Another detail that was not addressed by the blog post is the concept of “just in time” compilation. C programs are compiled “ahead of time”, where the code is compiled into another program before it is run. Instead of doing this, just in time compiling occurs in run time and compiles blocks of code as the program is running. This allows for a different perspective for an optimizing compiler to make the program run faster in instances that would not be possible for an ahead of time optimizing compiler that does not run in run time. Java is one such language that uses just in time compiling. The blog post does mention one detail about Java, and that is that it is both compiled and interpreted. Java is compiled into bytecode, which is portable because it is not specific to one platform’s native architecture, and then that gets interpreted into native machine code by the JVM when it is run.
I am writing in response to the blog post at https://www.guru99.com/full-stack-developer.html titled “What is Full Stack Developer? Skills to become a Web Developer”. A full stack developer is somebody who is able to work in both front end and back end development. We have worked with back end development in CS 343 with our work in REST APIs, and we have also worked with front end development using Angular JS and TypeScript. Full stack development involves writing both ends.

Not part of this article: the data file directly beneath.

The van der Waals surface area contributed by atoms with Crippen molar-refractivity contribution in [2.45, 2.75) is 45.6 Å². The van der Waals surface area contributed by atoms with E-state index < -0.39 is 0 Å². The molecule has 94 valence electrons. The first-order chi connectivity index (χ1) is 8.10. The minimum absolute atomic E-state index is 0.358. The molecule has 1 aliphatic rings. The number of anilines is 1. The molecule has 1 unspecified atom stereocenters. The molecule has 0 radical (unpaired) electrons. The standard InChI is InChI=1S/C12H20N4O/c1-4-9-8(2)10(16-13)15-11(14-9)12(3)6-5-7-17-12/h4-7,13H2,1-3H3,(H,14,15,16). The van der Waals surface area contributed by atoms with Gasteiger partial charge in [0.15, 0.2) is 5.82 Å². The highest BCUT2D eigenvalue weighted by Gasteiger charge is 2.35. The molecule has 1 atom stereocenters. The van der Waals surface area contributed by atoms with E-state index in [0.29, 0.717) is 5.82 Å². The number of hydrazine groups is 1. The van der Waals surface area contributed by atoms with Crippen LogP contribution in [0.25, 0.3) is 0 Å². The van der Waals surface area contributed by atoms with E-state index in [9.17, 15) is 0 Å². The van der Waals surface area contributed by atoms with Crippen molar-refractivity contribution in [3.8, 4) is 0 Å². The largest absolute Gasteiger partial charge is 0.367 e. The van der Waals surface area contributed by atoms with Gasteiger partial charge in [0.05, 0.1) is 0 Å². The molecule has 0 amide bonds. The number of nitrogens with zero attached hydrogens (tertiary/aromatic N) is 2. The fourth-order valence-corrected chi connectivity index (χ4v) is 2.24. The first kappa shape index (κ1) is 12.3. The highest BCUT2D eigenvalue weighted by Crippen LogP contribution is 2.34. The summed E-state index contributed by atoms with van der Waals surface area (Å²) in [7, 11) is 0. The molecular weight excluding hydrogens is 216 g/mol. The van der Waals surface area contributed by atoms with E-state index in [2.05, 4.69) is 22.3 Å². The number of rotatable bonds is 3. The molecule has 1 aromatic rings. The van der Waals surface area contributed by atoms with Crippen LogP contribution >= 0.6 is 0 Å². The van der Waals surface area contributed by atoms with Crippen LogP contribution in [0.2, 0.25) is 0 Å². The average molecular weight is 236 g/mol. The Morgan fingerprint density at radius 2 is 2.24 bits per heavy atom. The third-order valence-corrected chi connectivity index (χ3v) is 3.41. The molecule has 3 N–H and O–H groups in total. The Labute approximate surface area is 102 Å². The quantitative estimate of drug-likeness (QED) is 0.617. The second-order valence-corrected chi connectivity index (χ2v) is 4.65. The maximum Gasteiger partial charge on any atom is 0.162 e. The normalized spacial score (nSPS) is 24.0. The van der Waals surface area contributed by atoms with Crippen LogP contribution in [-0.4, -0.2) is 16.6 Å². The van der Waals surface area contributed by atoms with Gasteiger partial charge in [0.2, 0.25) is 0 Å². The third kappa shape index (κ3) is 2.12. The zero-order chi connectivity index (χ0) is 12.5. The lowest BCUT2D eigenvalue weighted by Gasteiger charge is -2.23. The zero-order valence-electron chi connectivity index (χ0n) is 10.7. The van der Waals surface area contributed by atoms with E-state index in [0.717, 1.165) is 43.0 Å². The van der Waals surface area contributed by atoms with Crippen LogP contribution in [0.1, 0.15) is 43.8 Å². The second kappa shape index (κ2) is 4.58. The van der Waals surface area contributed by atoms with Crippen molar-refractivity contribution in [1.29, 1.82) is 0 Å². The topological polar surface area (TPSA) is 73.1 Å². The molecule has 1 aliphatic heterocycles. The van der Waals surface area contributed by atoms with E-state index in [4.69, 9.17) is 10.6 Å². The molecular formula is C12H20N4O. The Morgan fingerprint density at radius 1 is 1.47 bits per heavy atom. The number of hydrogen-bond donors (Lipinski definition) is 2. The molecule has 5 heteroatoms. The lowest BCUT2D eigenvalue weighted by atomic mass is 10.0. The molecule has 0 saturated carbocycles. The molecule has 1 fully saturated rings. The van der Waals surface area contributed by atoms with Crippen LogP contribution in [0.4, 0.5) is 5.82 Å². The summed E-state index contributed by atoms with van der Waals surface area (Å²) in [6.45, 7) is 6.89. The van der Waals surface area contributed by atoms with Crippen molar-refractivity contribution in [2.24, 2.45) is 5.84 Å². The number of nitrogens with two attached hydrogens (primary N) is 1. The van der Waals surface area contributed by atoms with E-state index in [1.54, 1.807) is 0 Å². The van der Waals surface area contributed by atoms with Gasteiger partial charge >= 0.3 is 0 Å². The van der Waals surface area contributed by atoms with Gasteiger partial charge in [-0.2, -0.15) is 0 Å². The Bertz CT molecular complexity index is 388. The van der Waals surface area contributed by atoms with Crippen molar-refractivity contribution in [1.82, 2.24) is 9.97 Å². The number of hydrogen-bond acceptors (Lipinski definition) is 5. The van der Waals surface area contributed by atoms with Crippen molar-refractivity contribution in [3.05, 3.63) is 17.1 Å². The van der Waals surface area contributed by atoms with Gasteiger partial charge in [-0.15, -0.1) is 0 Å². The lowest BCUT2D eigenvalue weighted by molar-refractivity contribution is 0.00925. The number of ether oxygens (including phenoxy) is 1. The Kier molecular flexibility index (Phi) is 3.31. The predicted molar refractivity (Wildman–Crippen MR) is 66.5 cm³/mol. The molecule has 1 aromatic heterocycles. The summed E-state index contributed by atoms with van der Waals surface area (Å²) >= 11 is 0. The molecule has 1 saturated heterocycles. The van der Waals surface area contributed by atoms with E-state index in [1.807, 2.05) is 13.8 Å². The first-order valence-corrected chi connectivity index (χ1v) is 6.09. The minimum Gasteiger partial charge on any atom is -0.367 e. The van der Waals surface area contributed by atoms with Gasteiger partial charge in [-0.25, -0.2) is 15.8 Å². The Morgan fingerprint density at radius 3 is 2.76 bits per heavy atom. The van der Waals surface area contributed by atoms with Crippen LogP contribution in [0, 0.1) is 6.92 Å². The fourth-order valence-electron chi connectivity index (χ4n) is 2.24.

The blog post describes a full-stack web developer as somebody who can work on both the front end and the back end of an application. It provides a tiered model of application layers that the developer should be familiar with: the presentation layer, business logic layer and database layer. We have briefly discussed the concept of a layered application model in class before. The presentation layer is the front end that handles the user interface, and the business logic layer and database layer correspond to the back end.
Some average income statistics are provided in the blog post, which shows that a “back end developer” earns more on average than a “full stack developer”, which seems counter-intuitive because a full stack developer, in theory, is capable of accomplishing the same tasks as a back end developer and more.
A clarification is made about the expected duties of a full stack developer; a supposed myth is that a full stack developer is going to be writing all of the code by themselves, writing both the front end and back end for a single large application because both jobs are within their skill set. In actuality, it is not the job of a full stack developer to produce everything alone. The blog post describes a full stack developer as a sort of a bridge between front end developers and back end developers who are working on the same project, because the full stack developer has a good perspective of both ends and how they interact with each other. In this sense, it is clear that a full stack developer in a development team is particularly beneficial for communication.